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ADM to close ND ethanol plant

By Kris Bevill | February 06, 2012

Archer Daniels Midland Co. announced Feb. 6 that it will close its 30 MMgy ethanol plant in Walhalla, N.D., in April, citing a need to optimize its U.S. corn processing operations as the reason for the closure.

ADM acquired the Walhalla ethanol plant in 1991. It is by far the smallest ethanol plant owned by the company and is located in the least desirable geographic position for producing corn-based ethanol. Walhalla is positioned in the extreme northeastern corner of North Dakota, just 5 miles south of the Canadian border, in a region that is more well-known for potato production than corn. ADM’s other ethanol facilities are located in Illinois, Iowa and Nebraska and each have the ability to produce between 100 and about 300 MMgy of ethanol, with the exception of one facility in Marshall, Minn., which has a capacity of 40 MMgy, according to EPM ethanol plant map data. In a statement, ADM said its total U.S. ethanol production capacity without the Walhalla plant will be approximately 1.72 billion gallons per year. ADM spokeswoman Jessie McKinney declined to offer plant-specific capacities. The Walhalla plant is currently producing ethanol, but it is unclear whether it is operating at full capacity. The company does not disclose that information for proprietary reasons, according to McKinney.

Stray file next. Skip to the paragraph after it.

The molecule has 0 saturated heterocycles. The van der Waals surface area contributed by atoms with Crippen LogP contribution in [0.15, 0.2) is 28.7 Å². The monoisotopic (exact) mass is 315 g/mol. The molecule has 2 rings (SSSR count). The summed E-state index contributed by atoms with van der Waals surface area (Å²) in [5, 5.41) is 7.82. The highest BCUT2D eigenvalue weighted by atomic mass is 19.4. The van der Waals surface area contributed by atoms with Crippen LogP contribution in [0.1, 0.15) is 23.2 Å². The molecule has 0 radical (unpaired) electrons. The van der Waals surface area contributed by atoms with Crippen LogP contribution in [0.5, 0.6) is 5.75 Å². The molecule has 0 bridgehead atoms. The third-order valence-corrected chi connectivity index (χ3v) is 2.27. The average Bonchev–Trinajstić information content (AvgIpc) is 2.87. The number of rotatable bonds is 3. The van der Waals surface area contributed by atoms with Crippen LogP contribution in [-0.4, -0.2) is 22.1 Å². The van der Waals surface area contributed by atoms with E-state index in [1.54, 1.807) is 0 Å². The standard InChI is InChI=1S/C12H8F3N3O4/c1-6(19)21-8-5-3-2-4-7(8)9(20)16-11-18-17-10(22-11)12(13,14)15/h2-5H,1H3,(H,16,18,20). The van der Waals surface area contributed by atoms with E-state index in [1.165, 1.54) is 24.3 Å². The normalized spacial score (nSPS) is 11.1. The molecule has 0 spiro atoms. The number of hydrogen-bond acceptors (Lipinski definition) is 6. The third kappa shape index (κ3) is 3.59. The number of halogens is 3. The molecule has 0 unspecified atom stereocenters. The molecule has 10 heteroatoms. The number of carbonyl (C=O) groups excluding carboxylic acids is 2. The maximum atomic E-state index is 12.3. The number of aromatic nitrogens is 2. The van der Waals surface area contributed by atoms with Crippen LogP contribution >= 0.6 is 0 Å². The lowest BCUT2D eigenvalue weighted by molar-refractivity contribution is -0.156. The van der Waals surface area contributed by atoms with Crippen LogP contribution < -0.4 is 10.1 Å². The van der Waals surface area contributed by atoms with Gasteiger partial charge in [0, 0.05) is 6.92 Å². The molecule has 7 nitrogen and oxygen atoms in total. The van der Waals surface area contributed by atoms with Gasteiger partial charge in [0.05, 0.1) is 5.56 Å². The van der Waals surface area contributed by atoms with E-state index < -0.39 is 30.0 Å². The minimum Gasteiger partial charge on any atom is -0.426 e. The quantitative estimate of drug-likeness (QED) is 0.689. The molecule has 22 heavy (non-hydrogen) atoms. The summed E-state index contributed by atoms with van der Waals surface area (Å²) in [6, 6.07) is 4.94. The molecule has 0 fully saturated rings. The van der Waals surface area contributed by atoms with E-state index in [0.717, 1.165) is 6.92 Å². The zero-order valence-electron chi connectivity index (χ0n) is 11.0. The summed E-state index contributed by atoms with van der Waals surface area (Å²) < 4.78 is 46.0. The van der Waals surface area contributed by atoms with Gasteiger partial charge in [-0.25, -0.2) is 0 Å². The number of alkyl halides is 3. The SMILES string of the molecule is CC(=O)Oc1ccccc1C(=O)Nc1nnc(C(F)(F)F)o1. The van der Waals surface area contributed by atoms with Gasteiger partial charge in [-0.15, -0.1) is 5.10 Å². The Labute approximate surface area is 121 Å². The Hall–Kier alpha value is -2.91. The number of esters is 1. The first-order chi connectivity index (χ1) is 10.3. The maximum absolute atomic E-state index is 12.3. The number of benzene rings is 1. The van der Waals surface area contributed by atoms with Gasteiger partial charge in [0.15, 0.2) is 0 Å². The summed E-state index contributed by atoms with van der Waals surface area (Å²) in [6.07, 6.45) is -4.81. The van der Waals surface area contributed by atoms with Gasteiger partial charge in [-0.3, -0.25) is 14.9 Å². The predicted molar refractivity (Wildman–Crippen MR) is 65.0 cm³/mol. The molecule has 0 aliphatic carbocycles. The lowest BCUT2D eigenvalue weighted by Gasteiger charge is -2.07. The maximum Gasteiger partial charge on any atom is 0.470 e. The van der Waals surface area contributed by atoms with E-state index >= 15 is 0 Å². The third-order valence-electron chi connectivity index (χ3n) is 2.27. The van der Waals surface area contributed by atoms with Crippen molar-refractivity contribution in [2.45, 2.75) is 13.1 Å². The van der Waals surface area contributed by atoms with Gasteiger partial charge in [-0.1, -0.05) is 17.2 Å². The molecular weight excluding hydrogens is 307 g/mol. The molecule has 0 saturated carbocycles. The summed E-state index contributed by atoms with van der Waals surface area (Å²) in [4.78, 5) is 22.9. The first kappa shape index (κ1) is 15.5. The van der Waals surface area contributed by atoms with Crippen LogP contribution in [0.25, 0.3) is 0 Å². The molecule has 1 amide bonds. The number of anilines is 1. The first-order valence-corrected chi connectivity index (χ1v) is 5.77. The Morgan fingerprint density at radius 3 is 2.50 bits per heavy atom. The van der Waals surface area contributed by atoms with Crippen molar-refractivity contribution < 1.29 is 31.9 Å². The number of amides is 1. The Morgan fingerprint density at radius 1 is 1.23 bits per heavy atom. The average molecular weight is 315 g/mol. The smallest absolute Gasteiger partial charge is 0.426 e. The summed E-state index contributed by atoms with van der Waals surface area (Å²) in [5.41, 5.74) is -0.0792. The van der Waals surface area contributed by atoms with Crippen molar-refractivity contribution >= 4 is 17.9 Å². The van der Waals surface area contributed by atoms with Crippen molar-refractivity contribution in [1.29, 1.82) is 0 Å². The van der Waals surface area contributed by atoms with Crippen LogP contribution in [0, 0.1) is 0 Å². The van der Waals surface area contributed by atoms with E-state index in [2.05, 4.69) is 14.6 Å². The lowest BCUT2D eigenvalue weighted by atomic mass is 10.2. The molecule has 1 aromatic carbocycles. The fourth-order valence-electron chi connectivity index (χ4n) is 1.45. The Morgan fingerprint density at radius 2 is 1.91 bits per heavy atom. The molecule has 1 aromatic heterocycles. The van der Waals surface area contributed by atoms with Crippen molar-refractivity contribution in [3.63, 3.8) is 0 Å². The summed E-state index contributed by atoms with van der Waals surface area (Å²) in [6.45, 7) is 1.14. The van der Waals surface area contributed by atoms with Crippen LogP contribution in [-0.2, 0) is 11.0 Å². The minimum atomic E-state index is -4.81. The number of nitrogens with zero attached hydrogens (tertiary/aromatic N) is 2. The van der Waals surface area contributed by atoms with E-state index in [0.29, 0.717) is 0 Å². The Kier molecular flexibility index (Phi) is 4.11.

ADM said it will offer severance packages, including outplacement services, to the 61 employees affected by the Walhalla plant’s closure. The company will honor all corn supply contract obligations, according to McKinney, and will continue to supply the Walhalla plant’s ethanol and feed products customers with products produced at ADM’s other ethanol facilities. The company has not yet determined its plans for the facility following the shutdown, McKinney said.

In January, ADM announced plans to reduce its global workforce by 1,000 jobs, or about 3 percent of the company’s total workforce, in order to cut costs. The company’s most recent quarterly financial results, for the quarter ending Dec. 31, showed a net earnings of $80 million—nearly 90 percent less than the same period one year ago. ADM CEO and Chairman Patricia Woertz attributed the losses to weakness in global oilseeds margins, poor return on corn and difficulty in the company’s international merchandising, but said the company remained optimistic that it could recover. McKinney said the company does not currently plan to close any of its other ethanol facilities, but added that the company is “always analyzing our operations to monitor if they are delivering sufficient results.”

 

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